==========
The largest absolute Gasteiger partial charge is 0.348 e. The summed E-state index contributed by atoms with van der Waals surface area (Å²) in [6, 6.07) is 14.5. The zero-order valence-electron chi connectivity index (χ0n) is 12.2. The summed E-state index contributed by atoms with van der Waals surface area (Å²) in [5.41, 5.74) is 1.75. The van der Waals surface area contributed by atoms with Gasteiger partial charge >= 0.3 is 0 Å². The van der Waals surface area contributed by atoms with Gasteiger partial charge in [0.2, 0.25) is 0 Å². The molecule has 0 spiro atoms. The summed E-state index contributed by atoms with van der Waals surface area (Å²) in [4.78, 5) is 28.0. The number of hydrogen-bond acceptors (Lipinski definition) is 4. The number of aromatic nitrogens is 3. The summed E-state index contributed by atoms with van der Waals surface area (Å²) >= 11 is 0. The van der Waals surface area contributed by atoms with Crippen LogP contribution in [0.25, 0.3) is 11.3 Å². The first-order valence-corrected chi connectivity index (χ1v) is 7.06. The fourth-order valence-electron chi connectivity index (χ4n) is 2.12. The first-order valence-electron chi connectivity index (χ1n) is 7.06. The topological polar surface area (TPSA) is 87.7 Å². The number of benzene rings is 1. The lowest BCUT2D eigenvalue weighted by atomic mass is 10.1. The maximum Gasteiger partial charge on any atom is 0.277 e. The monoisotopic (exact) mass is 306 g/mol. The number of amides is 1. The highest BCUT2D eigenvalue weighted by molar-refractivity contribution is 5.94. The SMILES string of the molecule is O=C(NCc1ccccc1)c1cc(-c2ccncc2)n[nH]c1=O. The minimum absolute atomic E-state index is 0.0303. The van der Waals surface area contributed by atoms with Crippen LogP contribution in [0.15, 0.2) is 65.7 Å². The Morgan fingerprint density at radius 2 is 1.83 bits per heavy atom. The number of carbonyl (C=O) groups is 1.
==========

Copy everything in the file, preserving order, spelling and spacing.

The largest absolute Gasteiger partial charge is 0.348 e. The summed E-state index contributed by atoms with van der Waals surface area (Å²) in [6, 6.07) is 14.5. The zero-order valence-electron chi connectivity index (χ0n) is 12.2. The summed E-state index contributed by atoms with van der Waals surface area (Å²) in [5.41, 5.74) is 1.75. The van der Waals surface area contributed by atoms with Gasteiger partial charge >= 0.3 is 0 Å². The van der Waals surface area contributed by atoms with Gasteiger partial charge in [0.2, 0.25) is 0 Å². The molecule has 0 spiro atoms. The summed E-state index contributed by atoms with van der Waals surface area (Å²) in [4.78, 5) is 28.0. The number of hydrogen-bond acceptors (Lipinski definition) is 4. The number of aromatic nitrogens is 3. The summed E-state index contributed by atoms with van der Waals surface area (Å²) >= 11 is 0. The van der Waals surface area contributed by atoms with Crippen LogP contribution in [0.25, 0.3) is 11.3 Å². The first-order valence-corrected chi connectivity index (χ1v) is 7.06. The fourth-order valence-electron chi connectivity index (χ4n) is 2.12. The first-order valence-electron chi connectivity index (χ1n) is 7.06. The topological polar surface area (TPSA) is 87.7 Å². The number of benzene rings is 1. The lowest BCUT2D eigenvalue weighted by atomic mass is 10.1. The maximum Gasteiger partial charge on any atom is 0.277 e. The monoisotopic (exact) mass is 306 g/mol. The number of amides is 1. The highest BCUT2D eigenvalue weighted by molar-refractivity contribution is 5.94. The SMILES string of the molecule is O=C(NCc1ccccc1)c1cc(-c2ccncc2)n[nH]c1=O. The minimum absolute atomic E-state index is 0.0303. The van der Waals surface area contributed by atoms with Crippen LogP contribution in [0.15, 0.2) is 65.7 Å². The Morgan fingerprint density at radius 2 is 1.83 bits per heavy atom. The number of carbonyl (C=O) groups is 1.